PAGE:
Let me start by saying that I am not a "Constitutional Scholar" and I am not a lawyer. The information I am posting here is written in the simplest of terms and is certainly not all-encompassing. It is intended only to clarify a couple of points which are patently incorrect. First, that the Supreme Court makes laws. They do not. ONLY Congress can make laws. Secondly, that their decision is the final word on a particular issue. It is not.
First, how does a case get to the Supreme Court? The most important thing that has to happen is that someone is adversely affected by a particular law and files a lawsuit. It goes through the court system, and up the court system through the Appellate Courts until the only one left is the Supreme Court. IF the law which is being challenged includes some questions of Constitutionality, the lawyers may file a petition with the Supreme Court asking them to hear the case, and outlining the areas which they feel are unconstitutional (this is called a Writ of Certiorari, or Cert) If the Court accepts the Writ, the case will be heard. Again, the things which are important are: a) a law was passed b) the law infringed on someone's rights c) a lawsuit was filed challenging the law d) there are Constitutional questions to be addressed and/or legal issues undecided and e) the Court Agreed to hear the case.
When the Court decides a Constitutional case, they will make the most narrow decision possible and they address ONLY the issues which deal with questions of Constitutional rights. It is entirely possible that only very specific sections of laws will be challenged, and those are the sections the Court will decide. The Court cannot EVER arbitrarily enter an opinion on any law which has not been challenged in a lower court. For this reason, it it highly likely that there are thousands and thousands of "unconstitutional" laws on the books which will never be declared Unconstitutional because there has been no legal challenge to those laws.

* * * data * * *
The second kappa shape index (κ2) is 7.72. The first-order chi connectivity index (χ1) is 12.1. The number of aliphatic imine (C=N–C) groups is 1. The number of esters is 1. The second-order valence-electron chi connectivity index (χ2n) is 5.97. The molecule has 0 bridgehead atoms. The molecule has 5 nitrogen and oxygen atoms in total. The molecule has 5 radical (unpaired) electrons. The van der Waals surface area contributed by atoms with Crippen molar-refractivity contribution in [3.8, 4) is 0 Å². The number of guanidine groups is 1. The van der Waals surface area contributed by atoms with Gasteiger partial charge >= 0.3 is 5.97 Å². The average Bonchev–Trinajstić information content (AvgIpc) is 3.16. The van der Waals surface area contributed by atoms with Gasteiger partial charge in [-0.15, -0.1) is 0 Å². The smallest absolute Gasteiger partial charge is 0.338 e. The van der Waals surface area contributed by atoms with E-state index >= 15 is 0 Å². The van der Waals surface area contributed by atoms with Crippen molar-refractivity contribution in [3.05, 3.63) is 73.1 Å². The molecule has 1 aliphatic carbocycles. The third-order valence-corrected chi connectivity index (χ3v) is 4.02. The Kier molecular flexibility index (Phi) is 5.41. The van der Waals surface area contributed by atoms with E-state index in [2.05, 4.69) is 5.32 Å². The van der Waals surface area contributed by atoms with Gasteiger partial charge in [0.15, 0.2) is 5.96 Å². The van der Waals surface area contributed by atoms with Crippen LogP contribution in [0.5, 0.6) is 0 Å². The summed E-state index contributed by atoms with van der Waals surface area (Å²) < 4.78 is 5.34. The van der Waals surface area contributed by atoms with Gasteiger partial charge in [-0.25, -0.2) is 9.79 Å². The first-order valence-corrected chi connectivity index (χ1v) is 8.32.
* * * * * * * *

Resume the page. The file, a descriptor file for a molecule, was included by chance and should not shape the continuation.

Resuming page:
So the Court has two options when they look at a case. Confirm that it is Constitutional, or strike it down. It is at THIS POINT that the misunderstanding seems to occur. If a law has been declared Unconstitutional, the Court's decision will tell us exactly why - in minutia. That is not "making law", it is telling Congress that the way they drafted the law is outside the guidelines of the Constitution. It is the "final word" ONLY in that the law in question was invalidated as written.
So, at this point, what can be done? Nothing? That's what most people seem to think. Well, it's not true. Once a law is struck down the ball is back in Congress's court. They have three choices. They may a) REWRITE the law in a manner which does not conflict with the Constitution, or b) Introduce an Amendment to the Constitution to meet their objectives or c) do Nothing.
The most recent case, of course, where many people are screaming about a "Bad Decision" by the Court is Citizens United. In fact, the decision itself was absolutely correct. The EFFECT of the decision is lots and lots of corporate money in the election process. Is that the fault of the Supreme Court? ABSOLUTELY NOT. It is the fault of Congress, who had every opportunity to re-write the law and chose NOT to. Of course they did it because it suited their own purposes - but never ever ever forget this important fact - IT WAS NOT THE SUPREME COURT'S FAULT THAT CONGRESS REFUSED TO ACT TO REVERSE THE IMPACT OF THIS DECISION. It is NOT the Supreme Court's place to look at the potential outcome of a ruling - in fact, it is unnecessary. Why? Because their decisions put the ball BACK IN CONGRESS'S COURT. So the next time you want to place blame for a Supreme Court ruling - think about this article and ask your Congressman WHY they aren't taking action to fix the problem.
P.S. If there are any Constitutional Scholars out there who wish to correct anything I may have said which was WRONG, please feel free to do so.
P.P.S. Setting a legal precedent in a "common law" case is NOT the same as writing legislation.